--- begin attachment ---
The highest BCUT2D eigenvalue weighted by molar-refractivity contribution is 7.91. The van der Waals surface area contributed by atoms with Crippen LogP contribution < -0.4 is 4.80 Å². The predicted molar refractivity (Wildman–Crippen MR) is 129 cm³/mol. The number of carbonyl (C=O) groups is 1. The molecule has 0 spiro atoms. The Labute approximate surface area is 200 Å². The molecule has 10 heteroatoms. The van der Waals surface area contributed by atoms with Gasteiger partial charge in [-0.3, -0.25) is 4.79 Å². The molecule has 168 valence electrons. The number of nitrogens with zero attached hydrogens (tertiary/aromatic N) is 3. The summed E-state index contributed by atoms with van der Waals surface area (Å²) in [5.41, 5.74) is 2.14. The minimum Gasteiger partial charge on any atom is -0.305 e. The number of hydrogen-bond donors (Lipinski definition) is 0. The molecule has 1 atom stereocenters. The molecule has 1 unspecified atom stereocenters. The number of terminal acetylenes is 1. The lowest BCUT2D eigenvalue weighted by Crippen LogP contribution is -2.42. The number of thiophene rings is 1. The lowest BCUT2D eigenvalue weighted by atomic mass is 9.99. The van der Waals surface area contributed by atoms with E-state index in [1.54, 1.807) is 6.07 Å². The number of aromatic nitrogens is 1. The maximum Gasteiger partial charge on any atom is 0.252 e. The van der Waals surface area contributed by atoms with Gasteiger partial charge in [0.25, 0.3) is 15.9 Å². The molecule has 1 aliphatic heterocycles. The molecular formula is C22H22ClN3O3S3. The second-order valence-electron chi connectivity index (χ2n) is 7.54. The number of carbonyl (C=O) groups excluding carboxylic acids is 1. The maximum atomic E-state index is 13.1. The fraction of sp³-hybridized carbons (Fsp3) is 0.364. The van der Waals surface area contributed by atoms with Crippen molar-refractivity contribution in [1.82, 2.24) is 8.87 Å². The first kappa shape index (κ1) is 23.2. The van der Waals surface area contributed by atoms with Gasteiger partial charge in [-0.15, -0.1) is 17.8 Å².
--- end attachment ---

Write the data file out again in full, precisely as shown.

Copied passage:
The highest BCUT2D eigenvalue weighted by molar-refractivity contribution is 7.91. The van der Waals surface area contributed by atoms with Crippen LogP contribution < -0.4 is 4.80 Å². The predicted molar refractivity (Wildman–Crippen MR) is 129 cm³/mol. The number of carbonyl (C=O) groups is 1. The molecule has 0 spiro atoms. The Labute approximate surface area is 200 Å². The molecule has 10 heteroatoms. The van der Waals surface area contributed by atoms with Gasteiger partial charge in [-0.3, -0.25) is 4.79 Å². The molecule has 168 valence electrons. The number of nitrogens with zero attached hydrogens (tertiary/aromatic N) is 3. The summed E-state index contributed by atoms with van der Waals surface area (Å²) in [5.41, 5.74) is 2.14. The minimum Gasteiger partial charge on any atom is -0.305 e. The number of hydrogen-bond donors (Lipinski definition) is 0. The molecule has 1 atom stereocenters. The molecule has 1 unspecified atom stereocenters. The number of terminal acetylenes is 1. The lowest BCUT2D eigenvalue weighted by Crippen LogP contribution is -2.42. The number of thiophene rings is 1. The lowest BCUT2D eigenvalue weighted by atomic mass is 9.99. The van der Waals surface area contributed by atoms with E-state index in [1.54, 1.807) is 6.07 Å². The number of aromatic nitrogens is 1. The maximum Gasteiger partial charge on any atom is 0.252 e. The van der Waals surface area contributed by atoms with Gasteiger partial charge in [0.25, 0.3) is 15.9 Å². The molecule has 1 aliphatic heterocycles. The molecular formula is C22H22ClN3O3S3. The second-order valence-electron chi connectivity index (χ2n) is 7.54. The number of carbonyl (C=O) groups excluding carboxylic acids is 1. The maximum atomic E-state index is 13.1. The fraction of sp³-hybridized carbons (Fsp3) is 0.364. The van der Waals surface area contributed by atoms with Crippen molar-refractivity contribution in [1.82, 2.24) is 8.87 Å². The first kappa shape index (κ1) is 23.2. The van der Waals surface area contributed by atoms with Gasteiger partial charge in [-0.15, -0.1) is 17.8 Å².